Groundbreaking Changes To Solitary Confinement in NY

Agreement With NYCLU Will Keep Prisoners Under 18 and Pregnant Women Out Of Extreme Isolation

Wednesday, February 19, 2014


The New York State prison system is about to become the largest in the country to ban the use of solitary confinement as punishment for prisoners under 18, according to the New York Civil Liberties Union, which sued the state in federal court over its use of extreme isolation as a form of punishment.

In addition the state's Department of Corrections and Community Supervision agreed to restrict the use for pregnant women and the developmentally disabled, and to allow inmates in extreme isolation more time out of their cells.

Those are just some of the groundbreaking changes the department agreed to in an effort to settle the lawsuit. Under the agreement, both sides will suspend the lawsuit for two years while they try to reach a permanent settlement. NYCLU and the state have also agreed to let two "nationally recognized corrections experts" make recommendations to reform the department's use of isolation cells, according to a statement from NYCLU.

The experts are James Austin, the former director of the Institute on Crime, Justice and Corrections at George Washington University, and Eldon Vail, the former chief of the Washington State Department of Corrections. Austin and Vail will issue their recommendations this spring, according to NYCLU.

The agreement comes amid a national discussion over the use of solitary confinement, which many now see as doing more harm than good.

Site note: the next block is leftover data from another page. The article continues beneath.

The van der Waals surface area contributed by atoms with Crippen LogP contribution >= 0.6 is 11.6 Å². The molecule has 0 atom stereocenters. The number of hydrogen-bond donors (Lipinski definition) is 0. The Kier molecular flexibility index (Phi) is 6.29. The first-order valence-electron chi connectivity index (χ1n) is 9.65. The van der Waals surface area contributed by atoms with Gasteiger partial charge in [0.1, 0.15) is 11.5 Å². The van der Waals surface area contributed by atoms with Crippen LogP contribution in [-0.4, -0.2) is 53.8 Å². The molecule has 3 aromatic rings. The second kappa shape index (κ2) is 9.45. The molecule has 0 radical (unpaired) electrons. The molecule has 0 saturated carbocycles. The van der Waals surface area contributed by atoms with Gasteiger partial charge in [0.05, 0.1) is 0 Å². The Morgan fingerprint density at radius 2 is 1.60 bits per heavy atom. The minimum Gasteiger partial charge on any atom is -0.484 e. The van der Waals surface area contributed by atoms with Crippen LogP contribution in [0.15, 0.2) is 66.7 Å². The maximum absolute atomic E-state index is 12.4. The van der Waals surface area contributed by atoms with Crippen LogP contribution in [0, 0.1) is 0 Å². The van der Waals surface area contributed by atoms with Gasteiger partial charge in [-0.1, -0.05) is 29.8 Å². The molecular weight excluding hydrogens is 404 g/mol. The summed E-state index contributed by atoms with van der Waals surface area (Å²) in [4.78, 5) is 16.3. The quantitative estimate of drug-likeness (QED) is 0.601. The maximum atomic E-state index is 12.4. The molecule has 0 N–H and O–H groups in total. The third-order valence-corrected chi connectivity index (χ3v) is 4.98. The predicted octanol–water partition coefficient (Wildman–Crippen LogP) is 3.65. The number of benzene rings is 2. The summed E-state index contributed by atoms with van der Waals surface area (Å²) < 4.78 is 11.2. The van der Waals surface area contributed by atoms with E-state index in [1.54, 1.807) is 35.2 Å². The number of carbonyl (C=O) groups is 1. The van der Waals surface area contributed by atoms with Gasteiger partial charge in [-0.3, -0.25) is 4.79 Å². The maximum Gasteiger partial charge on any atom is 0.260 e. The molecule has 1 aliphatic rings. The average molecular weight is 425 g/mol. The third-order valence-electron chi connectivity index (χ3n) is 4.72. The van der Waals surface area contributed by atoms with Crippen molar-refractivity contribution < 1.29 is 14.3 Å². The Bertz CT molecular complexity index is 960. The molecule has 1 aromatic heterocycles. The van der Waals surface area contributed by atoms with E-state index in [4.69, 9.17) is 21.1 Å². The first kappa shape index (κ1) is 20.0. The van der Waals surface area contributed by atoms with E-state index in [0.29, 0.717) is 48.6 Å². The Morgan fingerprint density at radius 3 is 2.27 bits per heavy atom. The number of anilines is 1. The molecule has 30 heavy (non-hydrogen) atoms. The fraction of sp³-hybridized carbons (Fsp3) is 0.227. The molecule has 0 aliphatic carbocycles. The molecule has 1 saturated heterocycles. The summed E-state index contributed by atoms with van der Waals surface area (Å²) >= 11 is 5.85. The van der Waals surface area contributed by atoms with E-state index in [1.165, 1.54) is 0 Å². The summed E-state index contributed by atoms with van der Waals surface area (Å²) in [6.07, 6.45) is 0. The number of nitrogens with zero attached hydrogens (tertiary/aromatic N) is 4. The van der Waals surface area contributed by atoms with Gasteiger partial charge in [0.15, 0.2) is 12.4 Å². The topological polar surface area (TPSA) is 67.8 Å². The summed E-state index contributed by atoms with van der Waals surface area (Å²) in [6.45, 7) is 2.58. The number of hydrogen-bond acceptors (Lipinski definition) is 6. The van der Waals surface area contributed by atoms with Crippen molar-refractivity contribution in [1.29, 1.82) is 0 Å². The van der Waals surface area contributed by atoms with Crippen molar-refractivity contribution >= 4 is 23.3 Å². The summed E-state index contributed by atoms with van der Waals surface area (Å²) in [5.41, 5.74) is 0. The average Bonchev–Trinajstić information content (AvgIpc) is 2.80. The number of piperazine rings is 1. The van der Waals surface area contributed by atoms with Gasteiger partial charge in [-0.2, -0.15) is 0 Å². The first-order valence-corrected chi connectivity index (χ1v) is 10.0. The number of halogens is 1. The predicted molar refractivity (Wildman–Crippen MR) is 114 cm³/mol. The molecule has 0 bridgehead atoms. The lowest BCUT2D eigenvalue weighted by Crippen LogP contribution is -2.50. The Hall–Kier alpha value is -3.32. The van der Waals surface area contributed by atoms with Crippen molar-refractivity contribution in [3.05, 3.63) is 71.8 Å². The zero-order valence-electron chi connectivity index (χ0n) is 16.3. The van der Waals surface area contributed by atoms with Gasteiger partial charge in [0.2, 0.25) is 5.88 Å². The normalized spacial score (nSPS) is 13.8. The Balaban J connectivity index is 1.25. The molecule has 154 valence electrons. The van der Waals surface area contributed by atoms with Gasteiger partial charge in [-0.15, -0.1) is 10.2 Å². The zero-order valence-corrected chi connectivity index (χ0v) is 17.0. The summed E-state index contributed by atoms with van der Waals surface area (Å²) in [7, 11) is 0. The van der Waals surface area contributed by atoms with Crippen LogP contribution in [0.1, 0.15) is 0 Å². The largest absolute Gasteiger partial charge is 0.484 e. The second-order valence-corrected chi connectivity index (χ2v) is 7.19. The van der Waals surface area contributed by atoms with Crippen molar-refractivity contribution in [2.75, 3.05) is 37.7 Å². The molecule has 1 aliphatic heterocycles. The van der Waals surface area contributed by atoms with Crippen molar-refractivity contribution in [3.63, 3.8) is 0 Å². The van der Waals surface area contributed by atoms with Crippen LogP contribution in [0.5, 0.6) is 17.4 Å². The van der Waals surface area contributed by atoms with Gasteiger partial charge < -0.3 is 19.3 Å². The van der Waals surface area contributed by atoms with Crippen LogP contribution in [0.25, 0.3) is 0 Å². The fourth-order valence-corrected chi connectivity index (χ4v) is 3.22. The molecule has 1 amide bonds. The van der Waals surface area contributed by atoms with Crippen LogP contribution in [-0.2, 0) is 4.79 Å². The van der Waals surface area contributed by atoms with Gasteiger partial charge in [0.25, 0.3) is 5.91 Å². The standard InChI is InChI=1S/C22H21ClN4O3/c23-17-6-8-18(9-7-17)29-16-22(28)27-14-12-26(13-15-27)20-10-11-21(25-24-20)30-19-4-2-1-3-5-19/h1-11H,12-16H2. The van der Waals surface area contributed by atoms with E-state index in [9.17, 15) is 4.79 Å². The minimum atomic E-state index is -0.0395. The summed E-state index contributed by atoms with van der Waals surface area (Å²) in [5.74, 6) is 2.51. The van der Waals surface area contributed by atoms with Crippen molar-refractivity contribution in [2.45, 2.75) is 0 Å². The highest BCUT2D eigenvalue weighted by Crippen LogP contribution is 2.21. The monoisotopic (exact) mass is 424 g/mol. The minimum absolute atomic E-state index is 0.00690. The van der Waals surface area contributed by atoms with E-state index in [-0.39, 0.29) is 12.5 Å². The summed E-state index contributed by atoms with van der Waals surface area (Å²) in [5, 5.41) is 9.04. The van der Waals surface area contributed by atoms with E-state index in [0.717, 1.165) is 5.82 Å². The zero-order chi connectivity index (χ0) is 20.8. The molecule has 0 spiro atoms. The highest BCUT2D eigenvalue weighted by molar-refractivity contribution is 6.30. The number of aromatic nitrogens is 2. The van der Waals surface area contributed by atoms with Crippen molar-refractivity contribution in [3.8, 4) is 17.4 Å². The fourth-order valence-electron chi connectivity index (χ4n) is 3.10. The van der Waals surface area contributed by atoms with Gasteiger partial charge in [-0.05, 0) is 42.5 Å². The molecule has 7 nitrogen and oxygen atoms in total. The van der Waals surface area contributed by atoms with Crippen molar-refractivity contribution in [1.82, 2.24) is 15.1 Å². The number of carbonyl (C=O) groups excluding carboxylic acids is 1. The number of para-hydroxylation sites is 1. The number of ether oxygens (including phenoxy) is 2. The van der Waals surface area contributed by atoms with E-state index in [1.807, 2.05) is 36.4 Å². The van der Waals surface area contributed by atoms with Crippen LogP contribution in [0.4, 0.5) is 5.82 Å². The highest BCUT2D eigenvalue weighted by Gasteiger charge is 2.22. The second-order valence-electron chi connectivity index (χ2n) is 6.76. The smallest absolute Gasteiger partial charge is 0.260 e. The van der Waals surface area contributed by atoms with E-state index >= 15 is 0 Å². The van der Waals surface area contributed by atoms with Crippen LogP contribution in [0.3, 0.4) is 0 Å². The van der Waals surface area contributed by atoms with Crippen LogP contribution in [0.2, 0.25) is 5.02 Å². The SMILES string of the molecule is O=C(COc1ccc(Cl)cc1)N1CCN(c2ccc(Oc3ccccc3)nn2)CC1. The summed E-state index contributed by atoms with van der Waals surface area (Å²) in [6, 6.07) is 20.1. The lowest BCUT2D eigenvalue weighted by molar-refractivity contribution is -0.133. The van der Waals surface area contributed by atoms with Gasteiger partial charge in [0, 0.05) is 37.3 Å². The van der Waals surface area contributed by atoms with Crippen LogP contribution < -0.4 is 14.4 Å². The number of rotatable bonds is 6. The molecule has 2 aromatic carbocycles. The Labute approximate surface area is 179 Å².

"This agreement really puts New York at the forefront of facing the issue head on and dealing with it in a very positive and proactive manner," said Taylor Pendergrass, senior staff attorney at NYCLU.

The Department of Corrections and Community Supervision provided a prepared statement on behalf of Acting Commissioner Anthony J. Annucci. 

“The interim stipulation that was approved by the Court today, following months of negotiations, will result in historic and appropriate changes in the use and conditions of special housing units, while preserving the health and safety of our staff and inmate population," according to the statement. "These are important reforms that will make the disciplinary practices in New York’s prisons more humane, and ultimately, our state’s criminal justice system more fair and progressive, while maintaining safety and security.”

The union for correction officers, however, was more critical. The New York State Correctional Officers and Police Benevolent Association released a statement on behalf of President Donn Rowe.

“Today’s disciplinary confinement policies have evolved over decades of experience, and it is simply wrong to unilaterally take the tools away from law enforcement officers who face dangerous situations on a daily basis," according to the statement. "It is a fact that our state's corrections facilities have become more overcrowded with a higher proportion of violent offenders than ever before, and any policy changes must prioritize the safety and security of everyone who works or lives in these institutions. As the men and women who stand on the front lines ensuring order in some of the nation's most dangerous prisons, we look forward to carefully reviewing this agreement.”


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Comments [1]

Edith Bolt from Saugerties, NY

I have never been in jail, or even visited a jail and I don't know any people who have been in jail, except some siblings/parents of children in my school. I feel that putting so many people in jail, and putting adolescents in solitary confinement is absolutely criminal, horrible, awful. From research it has been proven that teens up to 18 years old have not yet formed a complete capacity for moral judgment, it is just that their brain is not really complete yet. How can we expect to create a healthy and sane society if we have these practices going on? What kind of example are we setting? To me, this is a lot more harmful then the criminals are who are locked up. What can we do to help teens who are caught in the web of justice?

Mar. 01 2014 02:44 PM

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